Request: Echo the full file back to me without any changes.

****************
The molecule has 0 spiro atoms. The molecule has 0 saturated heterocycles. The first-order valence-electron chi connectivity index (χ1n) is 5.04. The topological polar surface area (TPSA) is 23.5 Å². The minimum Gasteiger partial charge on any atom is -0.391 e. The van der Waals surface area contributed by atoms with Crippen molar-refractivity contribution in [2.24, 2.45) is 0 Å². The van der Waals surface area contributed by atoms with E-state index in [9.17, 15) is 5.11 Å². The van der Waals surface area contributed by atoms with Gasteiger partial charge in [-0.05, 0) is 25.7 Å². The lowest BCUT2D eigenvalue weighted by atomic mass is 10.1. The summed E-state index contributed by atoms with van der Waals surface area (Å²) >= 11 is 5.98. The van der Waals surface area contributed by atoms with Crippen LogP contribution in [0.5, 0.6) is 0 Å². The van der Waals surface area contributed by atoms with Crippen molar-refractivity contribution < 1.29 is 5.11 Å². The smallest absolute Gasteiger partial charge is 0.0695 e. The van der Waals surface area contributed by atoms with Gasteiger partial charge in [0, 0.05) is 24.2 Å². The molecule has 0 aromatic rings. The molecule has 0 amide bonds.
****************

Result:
The molecule has 0 spiro atoms. The molecule has 0 saturated heterocycles. The first-order valence-electron chi connectivity index (χ1n) is 5.04. The topological polar surface area (TPSA) is 23.5 Å². The minimum Gasteiger partial charge on any atom is -0.391 e. The van der Waals surface area contributed by atoms with Crippen molar-refractivity contribution in [2.24, 2.45) is 0 Å². The van der Waals surface area contributed by atoms with E-state index in [9.17, 15) is 5.11 Å². The van der Waals surface area contributed by atoms with Gasteiger partial charge in [-0.05, 0) is 25.7 Å². The lowest BCUT2D eigenvalue weighted by atomic mass is 10.1. The summed E-state index contributed by atoms with van der Waals surface area (Å²) >= 11 is 5.98. The van der Waals surface area contributed by atoms with Crippen LogP contribution in [0.5, 0.6) is 0 Å². The van der Waals surface area contributed by atoms with Crippen molar-refractivity contribution < 1.29 is 5.11 Å². The smallest absolute Gasteiger partial charge is 0.0695 e. The van der Waals surface area contributed by atoms with Gasteiger partial charge in [0, 0.05) is 24.2 Å². The molecule has 0 aromatic rings. The molecule has 0 amide bonds.